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Bennett

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Strategies to Help You During Times of Transition

Tuesday, October 18th, 2011

Transition is the psychological process people must go through to come to terms with new situations. Change is situational: the new boss, new teams, new roles. It’s the psychological aspect that’s difficult to manage, and it is only after a psychological transition that people adapt to change. According to William Bridges, author of Managing Transitions, “It isn’t the changes that do you in, it’s the transitions.”

We live in a world of constant change. Nature is an example of constant birth, growth, death, and renewal. Understanding the cycles of creation will help us thrive in change, rather than fear it. While transitions can be painful, they are a source of creativity, growth and transformation.

I don’t believe we can experience a transformation without undergoing a psychological transition, and if we can cultivate resilience, we can proceed with a sense of adventure on what Joseph Campbell described as a ‘Hero’s Journey’ (visualized below).

THESE 5 STRATEGIES FOR DEVELOPING CREATIVE RESILIENCE WILL HELP YOU THRIVE DURING TIMES OF TRANSITION:

Develop a sense of optimism

Resilient people face difficult situations realistically, yet find ways to be optimistic. Studies indicate optimists live longer, have better relationships, and achieve more success in life. Optimists are not magical thinkers, unable to see the dark side; rather, they accept reality, and put things in perspective.

Martin Seligman, a pioneer in the positive psychology field, says, “Optimistic people tend to interpret troubles as transient, controllable and specific… in other words… surmountable, temporary. Pessimists believe troubles last forever, undermine everything they do and are uncontrollable… troubles are pervasive, permanent and personal.”

Find meaning and purpose even in terrible times

Viktor Frankl’s 1946 book Man’s Search for Meaning offers profound lessons on being resilient in dire situations. Frankl says we can discover meaning in life in three different ways: (1) by creating a work or doing a deed to help others; (2) by experiencing something or encountering someone; and (3) by the attitude we take toward unavoidable suffering.

Take control

In times of turbulence, it’s helpful to focus on what is truly in our power to control. As Albert Einstein wisely said: “Out of clutter, find Simplicity. From discord, find Harmony. In the middle of difficulty lies Opportunity.”

Be Creative

When my coaching clients tell me about times of transition, I ask what they could do to nurture themselves to reduce stress. Creativity is always at the top of the list, along with getting enough sleep, exercise, proper nutrition and being with friends or family.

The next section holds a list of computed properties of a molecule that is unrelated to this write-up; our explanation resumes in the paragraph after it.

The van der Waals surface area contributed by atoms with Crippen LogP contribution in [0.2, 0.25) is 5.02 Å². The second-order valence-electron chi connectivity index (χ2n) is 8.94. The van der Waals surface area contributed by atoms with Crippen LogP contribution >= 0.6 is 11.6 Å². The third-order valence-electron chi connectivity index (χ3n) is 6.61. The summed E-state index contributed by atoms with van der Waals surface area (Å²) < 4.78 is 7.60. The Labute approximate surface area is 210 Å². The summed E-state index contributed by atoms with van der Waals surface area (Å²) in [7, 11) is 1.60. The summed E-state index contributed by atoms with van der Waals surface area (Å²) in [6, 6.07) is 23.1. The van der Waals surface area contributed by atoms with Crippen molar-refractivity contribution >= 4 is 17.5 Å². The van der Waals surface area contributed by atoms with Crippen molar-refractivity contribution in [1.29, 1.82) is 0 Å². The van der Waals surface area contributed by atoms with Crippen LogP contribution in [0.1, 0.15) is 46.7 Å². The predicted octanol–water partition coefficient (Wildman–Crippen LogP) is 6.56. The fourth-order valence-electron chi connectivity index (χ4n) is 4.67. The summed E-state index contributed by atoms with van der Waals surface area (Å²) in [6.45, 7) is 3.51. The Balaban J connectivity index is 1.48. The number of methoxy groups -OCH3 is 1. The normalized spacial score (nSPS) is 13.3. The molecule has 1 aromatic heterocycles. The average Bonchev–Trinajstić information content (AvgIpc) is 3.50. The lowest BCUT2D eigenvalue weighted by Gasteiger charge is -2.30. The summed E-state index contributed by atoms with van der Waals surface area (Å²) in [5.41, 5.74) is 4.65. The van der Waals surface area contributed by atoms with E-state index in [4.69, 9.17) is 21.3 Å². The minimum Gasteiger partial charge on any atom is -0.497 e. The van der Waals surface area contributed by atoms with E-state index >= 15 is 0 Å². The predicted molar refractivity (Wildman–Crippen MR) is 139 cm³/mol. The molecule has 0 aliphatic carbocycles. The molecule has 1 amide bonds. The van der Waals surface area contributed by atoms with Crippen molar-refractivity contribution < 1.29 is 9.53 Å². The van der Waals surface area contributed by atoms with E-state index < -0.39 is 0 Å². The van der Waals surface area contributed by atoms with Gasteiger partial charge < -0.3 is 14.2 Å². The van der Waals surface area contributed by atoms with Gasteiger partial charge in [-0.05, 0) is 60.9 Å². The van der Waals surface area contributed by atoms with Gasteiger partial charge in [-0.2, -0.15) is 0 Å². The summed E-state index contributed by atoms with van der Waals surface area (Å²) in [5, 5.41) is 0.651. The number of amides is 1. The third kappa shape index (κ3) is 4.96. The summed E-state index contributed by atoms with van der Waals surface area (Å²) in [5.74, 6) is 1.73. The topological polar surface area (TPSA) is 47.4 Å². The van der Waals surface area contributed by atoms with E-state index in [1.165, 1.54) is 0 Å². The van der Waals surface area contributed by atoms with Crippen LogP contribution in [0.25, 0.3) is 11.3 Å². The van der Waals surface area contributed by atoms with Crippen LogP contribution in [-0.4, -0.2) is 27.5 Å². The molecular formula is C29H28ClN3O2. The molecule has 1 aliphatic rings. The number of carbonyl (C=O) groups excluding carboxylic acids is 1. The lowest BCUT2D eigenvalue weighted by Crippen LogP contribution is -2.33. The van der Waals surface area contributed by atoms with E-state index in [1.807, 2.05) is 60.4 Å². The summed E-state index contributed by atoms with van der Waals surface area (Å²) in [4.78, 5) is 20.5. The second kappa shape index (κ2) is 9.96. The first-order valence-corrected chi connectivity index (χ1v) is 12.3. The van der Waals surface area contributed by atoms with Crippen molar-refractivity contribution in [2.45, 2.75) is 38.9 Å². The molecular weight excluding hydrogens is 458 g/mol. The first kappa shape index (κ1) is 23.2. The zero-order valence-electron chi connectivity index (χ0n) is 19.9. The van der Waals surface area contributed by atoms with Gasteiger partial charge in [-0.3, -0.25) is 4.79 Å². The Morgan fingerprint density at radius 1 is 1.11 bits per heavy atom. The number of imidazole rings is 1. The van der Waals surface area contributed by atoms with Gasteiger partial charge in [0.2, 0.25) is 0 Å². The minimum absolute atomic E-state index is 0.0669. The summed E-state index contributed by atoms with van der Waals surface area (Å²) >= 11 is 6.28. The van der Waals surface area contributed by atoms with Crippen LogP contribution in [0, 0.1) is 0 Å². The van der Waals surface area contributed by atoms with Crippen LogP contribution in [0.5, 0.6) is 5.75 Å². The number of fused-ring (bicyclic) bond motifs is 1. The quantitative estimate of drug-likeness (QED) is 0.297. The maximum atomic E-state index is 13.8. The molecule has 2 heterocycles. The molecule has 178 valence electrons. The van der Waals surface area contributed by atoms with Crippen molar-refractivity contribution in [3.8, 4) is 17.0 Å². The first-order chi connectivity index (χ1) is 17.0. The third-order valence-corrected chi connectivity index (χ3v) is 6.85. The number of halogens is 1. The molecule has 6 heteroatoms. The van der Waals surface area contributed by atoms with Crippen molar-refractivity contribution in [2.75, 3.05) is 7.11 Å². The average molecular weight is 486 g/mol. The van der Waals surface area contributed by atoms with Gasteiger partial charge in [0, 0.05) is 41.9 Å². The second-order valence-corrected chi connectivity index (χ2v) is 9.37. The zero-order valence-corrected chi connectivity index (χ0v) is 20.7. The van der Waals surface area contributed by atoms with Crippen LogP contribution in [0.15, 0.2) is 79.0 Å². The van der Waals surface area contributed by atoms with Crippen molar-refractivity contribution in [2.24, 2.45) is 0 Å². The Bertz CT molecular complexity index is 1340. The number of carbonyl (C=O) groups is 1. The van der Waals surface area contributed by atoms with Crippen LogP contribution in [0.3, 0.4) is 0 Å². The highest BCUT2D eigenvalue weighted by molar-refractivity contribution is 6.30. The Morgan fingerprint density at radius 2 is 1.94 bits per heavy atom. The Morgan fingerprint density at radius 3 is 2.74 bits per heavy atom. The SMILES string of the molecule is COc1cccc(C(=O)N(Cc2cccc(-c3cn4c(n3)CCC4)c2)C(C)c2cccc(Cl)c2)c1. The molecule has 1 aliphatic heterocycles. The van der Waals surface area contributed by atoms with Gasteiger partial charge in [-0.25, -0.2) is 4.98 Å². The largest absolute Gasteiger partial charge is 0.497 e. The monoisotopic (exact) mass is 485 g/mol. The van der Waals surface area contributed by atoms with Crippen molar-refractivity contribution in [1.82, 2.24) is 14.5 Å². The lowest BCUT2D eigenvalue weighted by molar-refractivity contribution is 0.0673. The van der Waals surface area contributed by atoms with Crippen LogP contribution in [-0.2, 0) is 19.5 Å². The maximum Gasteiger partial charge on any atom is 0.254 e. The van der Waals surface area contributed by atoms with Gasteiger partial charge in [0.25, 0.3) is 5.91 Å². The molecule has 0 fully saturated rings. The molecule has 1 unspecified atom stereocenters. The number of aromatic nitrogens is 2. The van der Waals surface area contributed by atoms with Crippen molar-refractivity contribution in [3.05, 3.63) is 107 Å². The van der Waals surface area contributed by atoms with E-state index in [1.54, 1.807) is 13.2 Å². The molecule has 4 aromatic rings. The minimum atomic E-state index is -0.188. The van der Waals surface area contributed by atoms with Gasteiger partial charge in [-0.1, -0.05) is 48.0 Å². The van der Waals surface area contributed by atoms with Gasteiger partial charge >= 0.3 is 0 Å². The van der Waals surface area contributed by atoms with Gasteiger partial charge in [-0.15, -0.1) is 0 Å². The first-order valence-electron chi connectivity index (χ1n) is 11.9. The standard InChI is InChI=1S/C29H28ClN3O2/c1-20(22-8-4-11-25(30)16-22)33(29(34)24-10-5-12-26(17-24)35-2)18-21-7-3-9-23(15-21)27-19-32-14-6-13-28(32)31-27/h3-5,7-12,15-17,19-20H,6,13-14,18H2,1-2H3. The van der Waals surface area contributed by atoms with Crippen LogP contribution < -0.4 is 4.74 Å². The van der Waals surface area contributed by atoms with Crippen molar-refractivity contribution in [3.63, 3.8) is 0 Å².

Creative expression has the power to heal emotions, and nurture the soul. When we enter the flow states of complete absorption in a creative process, we open our awareness to new perceptions, and new perspectives.

Improvise

Resilient people are masters of innovation and resourcefulness. They have the capacity to improvise and to create bricolage: creative problem-solving using a variety of materials that happen to be available.

The Apollo 13 mission is a dramatic example of improvisation: When the spacecraft was well on its way to the Moon, an oxygen tank exploded, scrubbing the lunar landing and putting the crew in jeopardy. Working with Mission Control in Houston, the crew used their lunar module as a “lifeboat”. Using spare parts and spacecraft canisters, the astronauts improvised a method to reduce the carbon dioxide concentration in the spacecraft and end their mission safely.

IN SUMMARY

Resilient people are optimistic, focused, organized, proactive, and flexible. To be resilient, learn to face reality with staunchness, find meaning in the hardship you are facing, nurture your creativity, and improvise solutions using available resources.

Cover and top image by CityGypsy11 via Flickr

This is a cross-post from The Creativity at Work Blog.

Linda Naiman is a creativity and innovation consultant, coach, speaker and co-author of Orchestrating Collaboration at Work: Using Music, Improv, Storytelling, and Other Arts to Improve Teamwork.

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http://www.designtaxi.com/article/101726/Strategies-to-Help-You-During-Times-of-Transition/

Transition is the psychological process people must go through to come to terms with new situations. Change is situational: the new boss, new teams, new roles. It’s the psychological aspect that’s difficult to manage, and it is only after a psychol…